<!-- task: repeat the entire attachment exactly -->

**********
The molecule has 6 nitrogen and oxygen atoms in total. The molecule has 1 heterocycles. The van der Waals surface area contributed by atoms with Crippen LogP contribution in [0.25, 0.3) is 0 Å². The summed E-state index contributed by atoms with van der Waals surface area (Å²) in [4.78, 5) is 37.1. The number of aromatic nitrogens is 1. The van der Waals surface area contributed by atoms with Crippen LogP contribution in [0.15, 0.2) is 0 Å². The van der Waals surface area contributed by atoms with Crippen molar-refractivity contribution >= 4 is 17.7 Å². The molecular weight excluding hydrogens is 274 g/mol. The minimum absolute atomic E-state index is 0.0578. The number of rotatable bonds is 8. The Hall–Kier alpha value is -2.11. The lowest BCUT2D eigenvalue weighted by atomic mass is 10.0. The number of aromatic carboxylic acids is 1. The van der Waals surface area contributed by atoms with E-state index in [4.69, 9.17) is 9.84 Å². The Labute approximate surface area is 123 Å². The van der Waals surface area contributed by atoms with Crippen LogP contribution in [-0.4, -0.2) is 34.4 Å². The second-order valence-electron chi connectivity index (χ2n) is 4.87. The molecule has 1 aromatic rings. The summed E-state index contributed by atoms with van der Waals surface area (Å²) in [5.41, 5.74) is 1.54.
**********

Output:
The molecule has 6 nitrogen and oxygen atoms in total. The molecule has 1 heterocycles. The van der Waals surface area contributed by atoms with Crippen LogP contribution in [0.25, 0.3) is 0 Å². The summed E-state index contributed by atoms with van der Waals surface area (Å²) in [4.78, 5) is 37.1. The number of aromatic nitrogens is 1. The van der Waals surface area contributed by atoms with Crippen LogP contribution in [0.15, 0.2) is 0 Å². The van der Waals surface area contributed by atoms with Crippen molar-refractivity contribution >= 4 is 17.7 Å². The molecular weight excluding hydrogens is 274 g/mol. The minimum absolute atomic E-state index is 0.0578. The number of rotatable bonds is 8. The Hall–Kier alpha value is -2.11. The lowest BCUT2D eigenvalue weighted by atomic mass is 10.0. The number of aromatic carboxylic acids is 1. The van der Waals surface area contributed by atoms with E-state index in [4.69, 9.17) is 9.84 Å². The Labute approximate surface area is 123 Å². The van der Waals surface area contributed by atoms with Crippen LogP contribution in [-0.4, -0.2) is 34.4 Å². The second-order valence-electron chi connectivity index (χ2n) is 4.87. The molecule has 1 aromatic rings. The summed E-state index contributed by atoms with van der Waals surface area (Å²) in [5.41, 5.74) is 1.54.